Slippery elm food: Could this be a real answer for IBS sufferers?
Article By Sian
Slippery elm (Ulmus rubra) is a tree native to North America, eastern Canada and the eastern and central regions United States.
It is the dried inner bark of the tree, which is sold in the form of powder, capsules and tea. You can also get lozenges which are used in the treatment of sore throats.
I first heard of Slippery elm over thirty years ago. My grandmother always kept some as she said, "It puts a new lining on your stomach."
My grandfather and mother suffered from sensitive and delicate stomachs at times, and a couple of months ago my mother said why did I not try it for IBS?
I saw nothing on the packet to indicate it was helpful for any bowel disorder, only that it was easily digestible for people with delicate stomachs, so I checked several sites covering Slippery elm food on the internet, and found a lot of information I had not known before.
Certain sites declared that GP's should make a point of advising patients with
IBS, and other bowel or stomach conditions to drink Slippery elm.
First time try
Following the instructions on the pack I made a paste of the powder with cold milk and topped up with hot (almost boiling) milk.It did indeed seem to settle my stomach, but it was not for about three weeks when I began increasing the dose to two heaped teaspoons (as recommended in one article) that I did notice the difference.
The drink came out very thick, like wallpaper paste! but its mild, nutty taste was pleasant enough.
I would leave it to cool a little and stir it, then drink, and could feel that slippery quality as I swallowed.
I continued this each night before I went to bed, with the idea that during the night, this " gloop " as I called it, would coat my stomach and intestines.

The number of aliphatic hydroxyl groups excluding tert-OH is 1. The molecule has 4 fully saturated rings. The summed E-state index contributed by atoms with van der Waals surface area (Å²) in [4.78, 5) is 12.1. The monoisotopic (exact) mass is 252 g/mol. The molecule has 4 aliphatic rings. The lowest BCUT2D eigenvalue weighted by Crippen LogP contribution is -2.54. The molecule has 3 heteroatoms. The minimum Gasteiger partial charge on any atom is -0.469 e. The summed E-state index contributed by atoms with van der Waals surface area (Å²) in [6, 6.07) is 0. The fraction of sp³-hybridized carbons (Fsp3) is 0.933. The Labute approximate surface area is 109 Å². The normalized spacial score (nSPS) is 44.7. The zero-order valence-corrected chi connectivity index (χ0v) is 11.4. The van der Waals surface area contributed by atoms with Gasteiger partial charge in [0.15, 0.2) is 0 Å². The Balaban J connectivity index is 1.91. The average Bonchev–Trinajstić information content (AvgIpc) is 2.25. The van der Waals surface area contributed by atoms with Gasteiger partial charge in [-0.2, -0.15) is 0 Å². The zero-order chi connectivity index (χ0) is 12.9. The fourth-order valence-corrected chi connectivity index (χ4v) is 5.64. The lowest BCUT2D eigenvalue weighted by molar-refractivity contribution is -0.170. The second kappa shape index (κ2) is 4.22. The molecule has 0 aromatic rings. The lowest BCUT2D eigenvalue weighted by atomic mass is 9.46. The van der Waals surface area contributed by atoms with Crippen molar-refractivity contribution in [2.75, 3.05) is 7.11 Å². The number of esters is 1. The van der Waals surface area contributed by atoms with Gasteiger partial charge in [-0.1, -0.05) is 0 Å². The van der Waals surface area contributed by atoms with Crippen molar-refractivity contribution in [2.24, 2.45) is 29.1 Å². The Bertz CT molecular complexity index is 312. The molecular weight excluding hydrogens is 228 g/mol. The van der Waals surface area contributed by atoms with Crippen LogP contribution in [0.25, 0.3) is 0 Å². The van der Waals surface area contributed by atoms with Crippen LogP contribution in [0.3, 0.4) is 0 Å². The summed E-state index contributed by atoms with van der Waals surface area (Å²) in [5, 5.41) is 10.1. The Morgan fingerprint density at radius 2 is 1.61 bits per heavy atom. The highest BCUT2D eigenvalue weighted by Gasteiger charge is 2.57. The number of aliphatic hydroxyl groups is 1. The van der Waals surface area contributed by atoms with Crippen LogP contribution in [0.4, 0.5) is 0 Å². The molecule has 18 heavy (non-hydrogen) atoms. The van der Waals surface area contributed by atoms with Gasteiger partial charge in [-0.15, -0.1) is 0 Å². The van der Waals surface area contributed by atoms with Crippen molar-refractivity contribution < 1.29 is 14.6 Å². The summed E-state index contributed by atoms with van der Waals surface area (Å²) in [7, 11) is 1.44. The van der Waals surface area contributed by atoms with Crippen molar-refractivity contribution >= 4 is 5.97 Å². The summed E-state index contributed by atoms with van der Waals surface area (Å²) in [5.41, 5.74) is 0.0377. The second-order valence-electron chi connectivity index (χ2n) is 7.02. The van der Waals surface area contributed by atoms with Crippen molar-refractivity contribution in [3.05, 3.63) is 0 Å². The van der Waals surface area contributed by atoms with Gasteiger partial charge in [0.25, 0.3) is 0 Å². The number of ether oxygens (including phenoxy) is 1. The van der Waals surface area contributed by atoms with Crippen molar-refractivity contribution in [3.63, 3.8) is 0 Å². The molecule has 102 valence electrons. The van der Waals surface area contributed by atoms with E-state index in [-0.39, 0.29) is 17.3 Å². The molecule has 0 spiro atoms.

I had read that it takes away inflammation, and thus pain, however since I am prescribed Codeine Phosphate due to the degree of pain I suffer with IBS, I could not imagine anything working if that did not.
Since taking the powder regularly, I have not suffered a bad attack of IBS, certainly not the nausea and agony which sends me crouching to swallow a pill for the sickness, one for the pain and to fill up a hot water bottle.
It has now become part of my daily diet, and one which I would gladly recommend any-one try for at least a month.
The words, "I must go and make my gloop." , as I refer to Slippery elm powder are heard every night in the house at about 9 pm.
It does not prevent the actual needing of a convenient - and close - bathroom, it is not an instant magical cure, but taken on a regular daily basis, it seems to prevent much of the pain I experienced with IBS.
The benefits of the bark lie in the " slippery " or mucilaginous properties, which is soothing to irritated tissues, including the lungs (it was used to treat sufferers of Tuberculosis, as it encourages the body to expel excess mucus) the adrenal glands, and the gastrointestinal tract.
It was traditionally given to people with weak stomachs, as it is highly digestible, even to those who cannot digest milk, and those undergoing chemotherapy, who have no appetite.
It is so safe it can be fed to babies.
It is also nutritious, and it is said that George Washington and his troops survived the terrible winter at Valley Forge on a gruel made from Slippery elm.
Survivors of concentration camps, or prisoner of war camps were sometimes given it to help to build them up after their ordeal.
Made as a thick "porridge" it is said to act as a gentle lavage in cases of constipation and as a milky drink, to prevent diarrhea.
The Native Americans knew the benefits of Slippery elm, and its medicinal properties, which they passed on to the early settlers.
A compound made of the bark could be used to make a type of porridge, or applied externally to wounds as a poultice, including burns.
Midwives used to encourage pregnant women to drink it, since it mucilaginous qualities were said to aid in childbirth.
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